The Limits of Rapid Economic Development
Disparities between the economic development of nations have widened throughout the twentieth century, and they show no sign of closing. In the nineteenth century, the economic potential of developed countries was three times that of the rest of the world. Today the gap is twenty times greater, and the trend is increasing. In this provocative reexamination of theories of accelerated development, or "catching up," Vladislav Inozemtsev traces the evolution of thinking about how countries lagging behind can most swiftly move forward, and assesses their prospects for success in this effort.
Inozemtsev reviews the experience of the Soviet Union, as well as the recent experience of Japan, China, Southeast Asia. He finds that those countries that have moved forward most rapidly have successfully adapted new technology to old processes. But even then, they face daunting odds, as they grapple with the need to change their population's ideas and behavior. And in the 1990s, their rates of development have noticeably declined. "Catching Up" assesses prospects for successful application of theories of accelerated development in the global economy. Inozemtsev's pessimistic conclusion is that rapid industrial progress is not achievable in the information society of the twenty-first century.
Inozemtsev reaches this conclusion after reviewing theories of accelerated development thinking from the diverse viewpoints of the 1940s and 1950s, to the more intensive ideological polarization of the 1960s. He sees thinkers of the 1940s and 1950s as driven by technological determinism, in which development is seen as an absolute value, and the paradigm is entirely Western. In the 1960s and 1970s, dependency theory held sway, holding that catching up was impossible, and arguing for a kind of economic isolationism. The achievements from the 1970s through the 1990s proved advocates of Westernization more accurate in their predictions. However, the recent slowdown in growth and in particular the financial crises of 1997-98 have given some analysts pause. While some see this simply as an interruption, others believe the theory of "catching up" is itself flawed. Inozemtsev places himself in the latter camp. He believes it will be impossible for non-Western nations to "catch up" with the West because of their inability to generate or control information and knowledge.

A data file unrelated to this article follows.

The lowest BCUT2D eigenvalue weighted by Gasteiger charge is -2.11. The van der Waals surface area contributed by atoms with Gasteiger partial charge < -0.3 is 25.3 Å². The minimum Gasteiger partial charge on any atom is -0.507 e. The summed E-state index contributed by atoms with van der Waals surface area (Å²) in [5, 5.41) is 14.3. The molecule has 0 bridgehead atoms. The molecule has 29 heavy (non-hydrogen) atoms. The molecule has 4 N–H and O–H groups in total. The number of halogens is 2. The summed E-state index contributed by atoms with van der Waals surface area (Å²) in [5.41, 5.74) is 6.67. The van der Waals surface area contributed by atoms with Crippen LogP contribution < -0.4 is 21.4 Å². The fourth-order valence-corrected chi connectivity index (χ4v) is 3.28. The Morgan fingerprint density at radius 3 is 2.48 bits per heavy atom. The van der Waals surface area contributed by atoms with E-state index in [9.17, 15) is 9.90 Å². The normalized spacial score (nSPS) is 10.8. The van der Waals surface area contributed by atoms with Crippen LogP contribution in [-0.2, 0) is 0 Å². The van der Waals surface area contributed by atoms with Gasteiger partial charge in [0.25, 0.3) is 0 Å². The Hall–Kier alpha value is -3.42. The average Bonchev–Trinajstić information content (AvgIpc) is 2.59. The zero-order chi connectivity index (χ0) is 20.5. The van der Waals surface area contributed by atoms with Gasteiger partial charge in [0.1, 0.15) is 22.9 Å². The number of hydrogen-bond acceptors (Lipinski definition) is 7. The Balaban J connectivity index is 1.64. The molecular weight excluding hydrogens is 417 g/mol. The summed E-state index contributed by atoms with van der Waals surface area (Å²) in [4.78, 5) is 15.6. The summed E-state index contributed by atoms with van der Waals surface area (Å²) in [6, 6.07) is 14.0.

This provocative volume will be required reading for developmental economists, policymakers, and all those interested in the risks and prospects in this new century.
"Inozemtsev's pessimistic conclusion is that rapid industrial progress is not achievable in the information society of the twenty-first century. He believes it will be impossible for non-Western nations to "catch up" with the West because of their inability to generate or control information and knowledge. In Catching Up, he provides a rational explanation of why the "catching up" development doctrine ū which, in various forms, has become on of the outgoing century's most popular social theories ū no longer makes scientific and practical sense as we are approaching a new landmark in human history and ought, therefore, to be abandoned by Russia and the world at large. It is a provocative and thoughtful reexamination of theories of accelerated development...that traces the evolution of thinking about how countries lagging behind can most swiftly move forward, and assess their prospects for success in this effort." ūSirReadaLot.org
Vladislav L. Inozemtsev is professor of economics at Moscow State University and director of the Moscow-based Centre for Post-Industrial Research. He is author of The Consitution of Post Economic State and One World Divided.
"An intriguing look at the prospects for development in the industrializing countries... conclusions are fairly pessimistic... Some of Inozemtsev's ideas will be controversial, to say the least, but he succeeds in raising interesting questions concerning why development is uneven and, in some cases, apparently unsustainable."—Choice